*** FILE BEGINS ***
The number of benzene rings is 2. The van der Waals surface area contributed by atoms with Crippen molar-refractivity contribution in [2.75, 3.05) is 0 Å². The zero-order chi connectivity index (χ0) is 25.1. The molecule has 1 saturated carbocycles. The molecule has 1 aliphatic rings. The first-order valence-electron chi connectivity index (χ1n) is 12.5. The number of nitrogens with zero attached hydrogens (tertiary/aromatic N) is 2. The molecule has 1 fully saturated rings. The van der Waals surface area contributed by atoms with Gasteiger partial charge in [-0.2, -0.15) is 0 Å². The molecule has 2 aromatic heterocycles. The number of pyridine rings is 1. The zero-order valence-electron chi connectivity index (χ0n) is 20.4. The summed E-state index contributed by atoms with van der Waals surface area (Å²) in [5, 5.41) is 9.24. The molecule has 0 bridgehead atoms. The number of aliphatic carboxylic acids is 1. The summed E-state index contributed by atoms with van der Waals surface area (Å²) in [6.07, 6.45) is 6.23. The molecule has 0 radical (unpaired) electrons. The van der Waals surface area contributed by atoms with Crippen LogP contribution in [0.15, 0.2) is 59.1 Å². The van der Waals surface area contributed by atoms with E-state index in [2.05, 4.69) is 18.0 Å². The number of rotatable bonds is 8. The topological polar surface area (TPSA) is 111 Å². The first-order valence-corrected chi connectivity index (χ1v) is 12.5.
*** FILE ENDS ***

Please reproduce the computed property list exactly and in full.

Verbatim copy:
The number of benzene rings is 2. The van der Waals surface area contributed by atoms with Crippen molar-refractivity contribution in [2.75, 3.05) is 0 Å². The zero-order chi connectivity index (χ0) is 25.1. The molecule has 1 saturated carbocycles. The molecule has 1 aliphatic rings. The first-order valence-electron chi connectivity index (χ1n) is 12.5. The number of nitrogens with zero attached hydrogens (tertiary/aromatic N) is 2. The molecule has 1 fully saturated rings. The van der Waals surface area contributed by atoms with Gasteiger partial charge in [-0.2, -0.15) is 0 Å². The molecule has 2 aromatic heterocycles. The number of pyridine rings is 1. The zero-order valence-electron chi connectivity index (χ0n) is 20.4. The summed E-state index contributed by atoms with van der Waals surface area (Å²) in [5, 5.41) is 9.24. The molecule has 0 bridgehead atoms. The number of aliphatic carboxylic acids is 1. The summed E-state index contributed by atoms with van der Waals surface area (Å²) in [6.07, 6.45) is 6.23. The molecule has 0 radical (unpaired) electrons. The van der Waals surface area contributed by atoms with Crippen LogP contribution in [0.15, 0.2) is 59.1 Å². The van der Waals surface area contributed by atoms with E-state index in [2.05, 4.69) is 18.0 Å². The number of rotatable bonds is 8. The topological polar surface area (TPSA) is 111 Å². The first-order valence-corrected chi connectivity index (χ1v) is 12.5.